“We got him reading assistance, and we even talked to his teachers about retention (holding him back to repeat a grade),” Cooper said. “We had many concerns before we even thought about vision.”
Even after the usual vision checks, their son’s grades suffered. “Then one day the school reading specialist said, “He doesn’t see what everybody else sees,’” Cooper recalls. “That’s when we started asking more questions.”
The Coopers’ lesson is an important one for parents in the critical first few weeks of the school year, according to Dr. Julie Toon, a Wichita optometrist and president of the Eye Care Council.
“Vision problems often cause issues that might be explained by other conditions,” Toon said. “Always get a thorough eye examination when children struggle at school.”
That’s what the Coopers did, even after they were told their son, John, had good vision.
“I still remember being told that he has perfect sight, but poor vision,” said Cooper, whose son’s problem was identified four years ago. “His acuity is fine, but other factors weren’t working right. Just because he could see didn’t mean his eyes could work in a way that would allow him to read. He couldn’t track from top to bottom or left to right.”
The Coopers turned to Dr. Stacy Clark, an Eye Care Council optometrist in Salina. Her practice includes vision therapy, which treats problems such as the ability to focus, eyes not working together (known as eye teaming), visual perception, tracking and visual motor integration functions such as eye-hand coordination.
According to Clark’s website: “Current research shows that about 20 percent of school-aged children have undetected vision problems that are hindering their school performance. Children can have 20/20 eyesight and still have vision problems in other areas.”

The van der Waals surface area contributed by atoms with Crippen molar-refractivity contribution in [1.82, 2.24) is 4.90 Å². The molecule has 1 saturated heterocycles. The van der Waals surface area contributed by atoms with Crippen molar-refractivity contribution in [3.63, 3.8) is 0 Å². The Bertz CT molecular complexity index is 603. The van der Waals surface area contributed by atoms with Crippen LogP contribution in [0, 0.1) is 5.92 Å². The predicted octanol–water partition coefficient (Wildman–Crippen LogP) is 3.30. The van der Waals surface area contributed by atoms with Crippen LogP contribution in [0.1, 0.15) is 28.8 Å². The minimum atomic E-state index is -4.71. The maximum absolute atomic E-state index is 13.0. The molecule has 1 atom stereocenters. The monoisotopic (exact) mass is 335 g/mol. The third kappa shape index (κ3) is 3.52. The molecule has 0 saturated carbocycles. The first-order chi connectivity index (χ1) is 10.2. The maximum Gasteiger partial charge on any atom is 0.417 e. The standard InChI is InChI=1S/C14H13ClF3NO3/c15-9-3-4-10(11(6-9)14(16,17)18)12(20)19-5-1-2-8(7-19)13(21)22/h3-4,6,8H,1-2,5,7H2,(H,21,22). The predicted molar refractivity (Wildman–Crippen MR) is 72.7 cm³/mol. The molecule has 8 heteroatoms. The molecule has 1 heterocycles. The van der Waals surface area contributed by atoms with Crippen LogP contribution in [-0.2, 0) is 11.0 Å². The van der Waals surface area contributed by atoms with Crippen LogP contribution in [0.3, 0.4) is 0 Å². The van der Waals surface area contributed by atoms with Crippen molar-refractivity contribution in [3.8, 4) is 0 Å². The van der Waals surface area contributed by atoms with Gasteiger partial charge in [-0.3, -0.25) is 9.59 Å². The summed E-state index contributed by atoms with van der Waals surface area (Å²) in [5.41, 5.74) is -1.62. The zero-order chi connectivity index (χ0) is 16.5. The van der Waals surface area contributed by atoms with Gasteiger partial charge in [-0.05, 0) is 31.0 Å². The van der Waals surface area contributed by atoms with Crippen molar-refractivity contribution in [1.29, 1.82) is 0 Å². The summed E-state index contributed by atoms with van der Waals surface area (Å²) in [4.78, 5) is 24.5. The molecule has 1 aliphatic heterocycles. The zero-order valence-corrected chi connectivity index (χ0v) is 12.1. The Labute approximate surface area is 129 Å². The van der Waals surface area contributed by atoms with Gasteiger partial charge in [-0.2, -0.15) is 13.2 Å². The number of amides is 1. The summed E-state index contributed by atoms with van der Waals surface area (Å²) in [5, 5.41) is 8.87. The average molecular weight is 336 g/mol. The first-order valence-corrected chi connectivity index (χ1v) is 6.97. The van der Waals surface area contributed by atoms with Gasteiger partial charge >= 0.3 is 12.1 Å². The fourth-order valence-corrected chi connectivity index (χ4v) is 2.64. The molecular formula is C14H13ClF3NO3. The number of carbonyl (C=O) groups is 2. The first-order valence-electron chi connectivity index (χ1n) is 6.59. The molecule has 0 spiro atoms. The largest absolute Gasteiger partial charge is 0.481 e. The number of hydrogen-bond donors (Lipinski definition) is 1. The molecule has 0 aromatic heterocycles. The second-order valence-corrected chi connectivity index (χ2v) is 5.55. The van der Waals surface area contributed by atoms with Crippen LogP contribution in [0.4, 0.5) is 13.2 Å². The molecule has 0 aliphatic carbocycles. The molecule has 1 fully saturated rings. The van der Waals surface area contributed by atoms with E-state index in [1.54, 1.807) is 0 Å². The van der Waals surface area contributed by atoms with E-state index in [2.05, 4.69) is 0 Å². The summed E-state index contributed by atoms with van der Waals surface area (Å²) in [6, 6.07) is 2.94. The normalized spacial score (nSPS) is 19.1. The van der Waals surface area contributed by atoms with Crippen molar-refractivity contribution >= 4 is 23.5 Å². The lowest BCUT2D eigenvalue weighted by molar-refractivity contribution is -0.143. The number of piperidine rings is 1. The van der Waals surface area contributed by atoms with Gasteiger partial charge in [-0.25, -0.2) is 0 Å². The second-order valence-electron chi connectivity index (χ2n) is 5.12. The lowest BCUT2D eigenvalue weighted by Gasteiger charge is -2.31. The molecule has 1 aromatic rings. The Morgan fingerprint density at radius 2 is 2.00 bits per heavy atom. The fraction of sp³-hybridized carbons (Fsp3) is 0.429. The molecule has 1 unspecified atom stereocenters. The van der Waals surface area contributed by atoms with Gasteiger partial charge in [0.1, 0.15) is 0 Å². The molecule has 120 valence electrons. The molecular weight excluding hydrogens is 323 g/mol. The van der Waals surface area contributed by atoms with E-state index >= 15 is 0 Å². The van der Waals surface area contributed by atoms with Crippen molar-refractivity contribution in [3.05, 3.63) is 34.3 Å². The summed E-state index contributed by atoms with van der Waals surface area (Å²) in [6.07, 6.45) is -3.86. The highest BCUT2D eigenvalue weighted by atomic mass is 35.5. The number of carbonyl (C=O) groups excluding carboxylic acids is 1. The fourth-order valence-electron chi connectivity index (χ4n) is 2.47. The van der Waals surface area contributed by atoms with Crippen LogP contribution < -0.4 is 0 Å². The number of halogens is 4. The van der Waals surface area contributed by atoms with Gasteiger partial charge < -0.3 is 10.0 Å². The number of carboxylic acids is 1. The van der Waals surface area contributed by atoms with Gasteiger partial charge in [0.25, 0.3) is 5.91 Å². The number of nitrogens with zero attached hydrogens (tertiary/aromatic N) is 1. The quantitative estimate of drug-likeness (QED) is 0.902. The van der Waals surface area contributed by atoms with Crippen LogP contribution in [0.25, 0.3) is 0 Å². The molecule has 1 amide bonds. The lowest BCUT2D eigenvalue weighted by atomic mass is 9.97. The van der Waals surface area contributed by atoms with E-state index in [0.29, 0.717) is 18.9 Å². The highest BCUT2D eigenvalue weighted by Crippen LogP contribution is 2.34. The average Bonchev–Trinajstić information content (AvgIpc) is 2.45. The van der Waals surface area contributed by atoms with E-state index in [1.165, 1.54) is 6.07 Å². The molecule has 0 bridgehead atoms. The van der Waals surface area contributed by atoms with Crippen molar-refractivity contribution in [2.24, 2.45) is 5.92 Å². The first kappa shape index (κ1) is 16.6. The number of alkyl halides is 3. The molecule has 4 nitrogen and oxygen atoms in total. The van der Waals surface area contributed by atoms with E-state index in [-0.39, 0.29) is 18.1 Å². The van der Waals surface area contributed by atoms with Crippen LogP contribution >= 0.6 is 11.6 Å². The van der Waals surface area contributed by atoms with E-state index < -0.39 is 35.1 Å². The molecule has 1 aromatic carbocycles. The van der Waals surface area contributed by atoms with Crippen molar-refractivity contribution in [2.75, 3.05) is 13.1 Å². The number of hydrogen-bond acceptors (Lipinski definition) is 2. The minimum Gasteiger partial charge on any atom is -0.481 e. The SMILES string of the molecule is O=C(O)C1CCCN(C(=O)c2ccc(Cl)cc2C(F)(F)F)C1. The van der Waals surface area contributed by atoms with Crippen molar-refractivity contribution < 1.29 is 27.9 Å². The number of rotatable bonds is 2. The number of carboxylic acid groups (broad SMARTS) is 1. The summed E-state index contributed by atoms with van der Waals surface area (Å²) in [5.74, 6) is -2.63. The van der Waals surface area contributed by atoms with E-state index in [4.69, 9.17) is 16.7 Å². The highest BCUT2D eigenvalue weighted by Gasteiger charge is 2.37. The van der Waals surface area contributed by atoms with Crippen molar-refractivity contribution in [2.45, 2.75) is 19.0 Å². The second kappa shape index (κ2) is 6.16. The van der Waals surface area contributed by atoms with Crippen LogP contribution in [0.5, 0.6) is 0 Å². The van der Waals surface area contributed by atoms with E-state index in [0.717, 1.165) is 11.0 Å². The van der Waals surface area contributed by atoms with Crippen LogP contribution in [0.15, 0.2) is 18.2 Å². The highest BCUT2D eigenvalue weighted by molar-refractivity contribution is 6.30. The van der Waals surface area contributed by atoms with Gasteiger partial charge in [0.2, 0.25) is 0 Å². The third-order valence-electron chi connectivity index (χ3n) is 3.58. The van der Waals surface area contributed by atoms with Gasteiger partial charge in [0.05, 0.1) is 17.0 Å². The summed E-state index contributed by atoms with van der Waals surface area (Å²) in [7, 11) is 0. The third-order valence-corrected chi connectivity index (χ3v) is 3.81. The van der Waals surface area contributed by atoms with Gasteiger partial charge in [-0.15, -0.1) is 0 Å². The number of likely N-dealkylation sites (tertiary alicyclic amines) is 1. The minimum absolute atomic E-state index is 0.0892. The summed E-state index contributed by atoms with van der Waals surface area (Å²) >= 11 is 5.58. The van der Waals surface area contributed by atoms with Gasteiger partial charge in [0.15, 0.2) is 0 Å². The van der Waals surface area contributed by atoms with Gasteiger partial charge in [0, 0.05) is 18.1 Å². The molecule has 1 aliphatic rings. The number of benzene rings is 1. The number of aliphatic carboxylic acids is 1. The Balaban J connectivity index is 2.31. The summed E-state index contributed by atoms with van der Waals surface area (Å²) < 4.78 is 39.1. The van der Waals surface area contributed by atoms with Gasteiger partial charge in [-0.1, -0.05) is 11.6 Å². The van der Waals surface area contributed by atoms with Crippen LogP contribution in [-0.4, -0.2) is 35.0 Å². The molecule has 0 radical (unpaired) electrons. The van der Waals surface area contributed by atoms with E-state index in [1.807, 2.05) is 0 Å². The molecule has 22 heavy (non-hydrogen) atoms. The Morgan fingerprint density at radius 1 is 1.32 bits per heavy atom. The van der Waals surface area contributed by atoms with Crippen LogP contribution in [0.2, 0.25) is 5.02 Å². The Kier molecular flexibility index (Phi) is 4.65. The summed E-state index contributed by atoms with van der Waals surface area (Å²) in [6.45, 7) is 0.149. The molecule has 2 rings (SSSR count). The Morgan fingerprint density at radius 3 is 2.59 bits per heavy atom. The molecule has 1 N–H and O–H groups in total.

Cooper said his son’s reading ability improved one full grade level in the 12 weeks it took to complete Clark’s vision therapy program.
“Vision therapy doesn’t make a student a good reader, but it eliminates a hurdle,” Cooper said. “Our son is better at sports, too, because he has better hand-eye coordination, and other aspects of his life have improved as well.”
As a result of the Coopers’ experience, the Abilene district’s Student Intervention Teams now consider whether vision is a cause when assessing student underperformance.
Results are impressive. In three years, the district was able to identify vision problems – rather than learning disabilities or other reasons – as the cause of poor performance. In the 2010-11 school year alone, 37 students in the program doubled their reading progress rate, on average, in effect “catching up” with the grade reading level of their peers.
“To have a possibility that vision might be a reason is a relief to most parents, and even to kids,” Cooper said. “When we told our son something was wrong with the way his eyes worked, he was thrilled. He knew he was smart, but he felt stupid because he had problems reading.”
Toon encourages parents to observe their children and to consider whether an undiagnosed vision problem might be an issue in school performance.
“If a reader confuses words, rubs eyes, tilts material at an angle or holds books too closely when reading, then the problem may be vision-related,” she said.
In addition to encouraging parents to have school-age students’ eyes checked, Toon said the Eye Care Council continues to offer vision assessments for 3-year-olds at no charge through the popular SEE TO LEARN® program. Optometrists have checked more than 50,000 3-year-olds since initiating the program in the 1990s. Participating eye doctors are listed at www.seetolearn.com.
“This is our birthday present this year to all children born in 2008,” Toon said. “Our goal is to make sure every Kansas child has good vision so they are ready for school.”
The Eye Care Council is a special vision health information resource created to educate the public about vision and appropriate eye care. Participating optometrists contribute time, money and professional advice to help people see more clearly, longer. For more information, please consult an Eye Care Council optometrist, call the Council at 800-960-EYES or visit the Council’s website, www.seetolearn.com.